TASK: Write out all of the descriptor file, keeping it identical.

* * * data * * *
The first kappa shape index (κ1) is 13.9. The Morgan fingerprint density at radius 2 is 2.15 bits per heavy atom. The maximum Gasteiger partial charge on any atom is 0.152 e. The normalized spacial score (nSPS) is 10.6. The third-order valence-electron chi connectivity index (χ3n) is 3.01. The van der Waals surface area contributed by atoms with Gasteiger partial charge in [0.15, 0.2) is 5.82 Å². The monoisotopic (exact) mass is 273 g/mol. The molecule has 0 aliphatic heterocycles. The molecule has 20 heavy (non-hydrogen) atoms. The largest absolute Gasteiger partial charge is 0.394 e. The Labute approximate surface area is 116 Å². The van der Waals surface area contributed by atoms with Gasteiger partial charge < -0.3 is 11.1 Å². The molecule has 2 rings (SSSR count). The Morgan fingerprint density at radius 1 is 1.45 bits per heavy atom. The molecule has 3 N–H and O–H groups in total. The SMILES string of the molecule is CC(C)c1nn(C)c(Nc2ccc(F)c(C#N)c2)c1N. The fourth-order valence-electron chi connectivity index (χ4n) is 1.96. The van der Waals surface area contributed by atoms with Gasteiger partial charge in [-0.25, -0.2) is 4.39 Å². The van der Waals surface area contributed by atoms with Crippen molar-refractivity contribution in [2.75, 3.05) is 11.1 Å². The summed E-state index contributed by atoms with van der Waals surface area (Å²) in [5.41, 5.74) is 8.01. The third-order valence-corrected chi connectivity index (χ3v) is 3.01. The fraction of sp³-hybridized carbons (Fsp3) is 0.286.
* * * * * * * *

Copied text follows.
The first kappa shape index (κ1) is 13.9. The Morgan fingerprint density at radius 2 is 2.15 bits per heavy atom. The maximum Gasteiger partial charge on any atom is 0.152 e. The normalized spacial score (nSPS) is 10.6. The third-order valence-electron chi connectivity index (χ3n) is 3.01. The van der Waals surface area contributed by atoms with Gasteiger partial charge in [0.15, 0.2) is 5.82 Å². The monoisotopic (exact) mass is 273 g/mol. The molecule has 0 aliphatic heterocycles. The molecule has 20 heavy (non-hydrogen) atoms. The largest absolute Gasteiger partial charge is 0.394 e. The Labute approximate surface area is 116 Å². The van der Waals surface area contributed by atoms with Gasteiger partial charge < -0.3 is 11.1 Å². The molecule has 2 rings (SSSR count). The Morgan fingerprint density at radius 1 is 1.45 bits per heavy atom. The molecule has 3 N–H and O–H groups in total. The SMILES string of the molecule is CC(C)c1nn(C)c(Nc2ccc(F)c(C#N)c2)c1N. The fourth-order valence-electron chi connectivity index (χ4n) is 1.96. The van der Waals surface area contributed by atoms with Gasteiger partial charge in [-0.25, -0.2) is 4.39 Å². The van der Waals surface area contributed by atoms with Crippen molar-refractivity contribution in [2.75, 3.05) is 11.1 Å². The summed E-state index contributed by atoms with van der Waals surface area (Å²) in [5.41, 5.74) is 8.01. The third-order valence-corrected chi connectivity index (χ3v) is 3.01. The fraction of sp³-hybridized carbons (Fsp3) is 0.286.